Chan Says & Other Songs by Caleb Nichols–EP Review
Chan Says & Other Songs by Caleb Nichols–EP Review
It’s a striking way to open anything—a poem, a song, a conversation. To announce oneself while simultaneously demanding something of the listener. And to presume that, perhaps, you weren’t being heard, to begin with. In an age of divided attention, of media overstimulation, a creator’s plea for pausal mindfulness, is understandable, as is the claim for space. In the United States’ current era of cultural divisiveness and anti-trans climatization, queer demands for space become louder than ever. On song/spoken-word EP Chan Says & Other Songs, Caleb Nichols, a non-binary singer and songwriter, explores themes of queerness, dissociation, individual identity, body dysmorphia, and metamorphosis.
In an age of divided attention, of media overstimulation, a creator’s plea for pausal mindfulness, is understandable, as is the claim for space.
“Stop scrolling/and consider how it feels/to be the lone black seed/in the cool wet sugar/of a seedless watermelon, to be where you aren’t meant to be but still so sweetly held in the ripe red center of things”. This is the EP’s thesis statement, the opening lines of Track 1 “Stop Scrolling”: a statement of what it feels like to belong and to be simultaneously hemmed in by the discomfort of interloper-hood. Listeners are required the labor of empathy and imagination, two things scarce in adulthood. Then Chan emerges: Chan, an unreliable narrator, minimized and stranded, transforms into the EP’s antagonist. (Chan is short for Chantal, what Caleb would’ve been named had they been born a girl.) Chan is not just an occasional narrator, dropping in so seamlessly that the line between Chan/Caleb is quickly blurred, but also the album’s focal point of change. Chan is “unrealization”, something that could’ve happened but didn’t, yet never quite went away, Chan is queer transformation and metamorphosis of the self. The EP’s first (of only two) traditional song, “Chan Says”, is an upbeat, bass-driven pop-folk number, festooned with jangling percussion and sunshiney rhythmic clapping. Liveliness obscures darker lyrics beneath: “Chan says give her a chance to breathe…Chan says she’s innocent but not free…”. (If it sounds like a darkly bright take on “Simon Says”, Track 8, “Chan Divines Our Future With Her Magic 8 Ball” later brings the point home.)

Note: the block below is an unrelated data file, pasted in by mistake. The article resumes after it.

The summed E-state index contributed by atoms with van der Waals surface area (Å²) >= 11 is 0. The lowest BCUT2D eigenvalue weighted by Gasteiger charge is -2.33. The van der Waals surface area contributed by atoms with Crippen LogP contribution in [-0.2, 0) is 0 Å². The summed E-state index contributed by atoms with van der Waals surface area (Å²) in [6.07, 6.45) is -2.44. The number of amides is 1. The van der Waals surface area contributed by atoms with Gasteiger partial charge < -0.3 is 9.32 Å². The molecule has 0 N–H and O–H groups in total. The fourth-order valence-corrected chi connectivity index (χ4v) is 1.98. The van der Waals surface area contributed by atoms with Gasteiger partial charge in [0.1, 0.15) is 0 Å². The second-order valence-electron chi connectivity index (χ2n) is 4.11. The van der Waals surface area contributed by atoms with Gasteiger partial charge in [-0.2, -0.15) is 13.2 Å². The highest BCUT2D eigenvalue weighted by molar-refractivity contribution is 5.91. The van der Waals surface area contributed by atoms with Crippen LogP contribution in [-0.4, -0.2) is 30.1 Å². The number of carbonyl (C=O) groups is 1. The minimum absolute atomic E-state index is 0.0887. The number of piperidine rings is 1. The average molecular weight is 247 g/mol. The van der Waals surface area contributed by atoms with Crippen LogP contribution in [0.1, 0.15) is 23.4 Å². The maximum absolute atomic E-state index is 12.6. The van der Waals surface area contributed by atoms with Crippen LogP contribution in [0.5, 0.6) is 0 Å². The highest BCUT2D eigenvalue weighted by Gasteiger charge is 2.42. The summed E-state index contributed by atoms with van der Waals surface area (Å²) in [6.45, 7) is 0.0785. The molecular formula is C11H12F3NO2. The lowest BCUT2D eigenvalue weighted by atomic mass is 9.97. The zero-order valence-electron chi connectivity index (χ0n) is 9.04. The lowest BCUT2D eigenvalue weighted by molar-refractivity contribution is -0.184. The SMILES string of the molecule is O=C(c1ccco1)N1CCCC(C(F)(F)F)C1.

Chan Says delves into lush, mythological aesthetics. On “Wicked (Chan’s Edit)”, cockle shells and impure thoughts supplement emotional voids; tarot cards and minotaurs attempt and fail, too. Nature rises to meet psychological needs. Psychedelic alterations plague the narrator frequently; sandwiches assume psilocybic influence, a “shroom space between hysterics and horror”, and Chan is found “laid out in the gutter” of Nichols’ “corpus callosum”. Liminality, an occupancy of borderlands, appears frequently on Chan Says—the corpus callosum is the nerve fibers that connect the two hemispheres of the human brain. To lie between them is to be without a home, to be neither or both, to be everything everywhere all at once, a lone black seed in the cool wet sugar of a seedless watermelon.
Psychedelic alterations plague the narrator frequently; sandwiches assume psilocybic influence, a “shroom space between hysterics and horror”.
Only “Chan Says” and “Wicked” are traditional songs; the remaining tracks are spoken-word, occasionally accompanied by background music. “Chan Eats Her Chrysalis” is a powerful chronicle of sexuality. “Honeybees”, “moonboots”, and “cloud castles” are objects of remembrance in Nichols’, “fulcral feature of childhood”, where sound itself frustrates, as do boys in locker rooms (in a different way). And the chrysalis is a crucible of identities discovered and left behind. As Chan emerges from it, so does Nichols’ conscious sexuality, in raw emotive declarations. Struggles of body image emerge, too, and Chan begins to reveal her darker side. “Chan Meets the Sea Witch”, Track 6, which opens with an Oscar Wilde quote, is a susurrating, sea-side poem of sensuality, power, and longing, and on “Chan Burns Her Bridges”, Chan herself takes center stage in an admission of failed relationships, no longer in the gutter of the mind, but now an individual with intention and malice.
Photo by Deborah Denker
“Chan Divines Our Future With Her Magic 8 Ball” is the album’s crux. Initial 8-Ball standards, such as “Chan Says Ask Again Later” turn bizarre (“Chan says ha ha ha”) to macabre (“Chan says she wants another cigarette…Chan says it’s probably an aneurysm”). It is as if we, the listeners, have delved into the dangers of emboldening the subconscious, the unrealized: Chan devolves into berating criticism and intrusive thoughts which capitalize on Nichols’ struggles. Chan’s liturgy expands into silence, punctuated by an occasional crooked piano note. Nichols’ and Chan’s melding is perhaps the album’s most complex element, and most puzzling is Chan’s transformation of character—experiences applicable to everyone (self-doubt, isolation, childhood, desire) are rendered deeply personal and vulnerable by Nichols’ poetry. Chan Says is a hypnotic and opulent exploration of identity, queer experiences, and complexities of the self.
Chan Says & Other Songs is an EP from Caleb Nichols released on March 31st by the Kill Rock Stars label.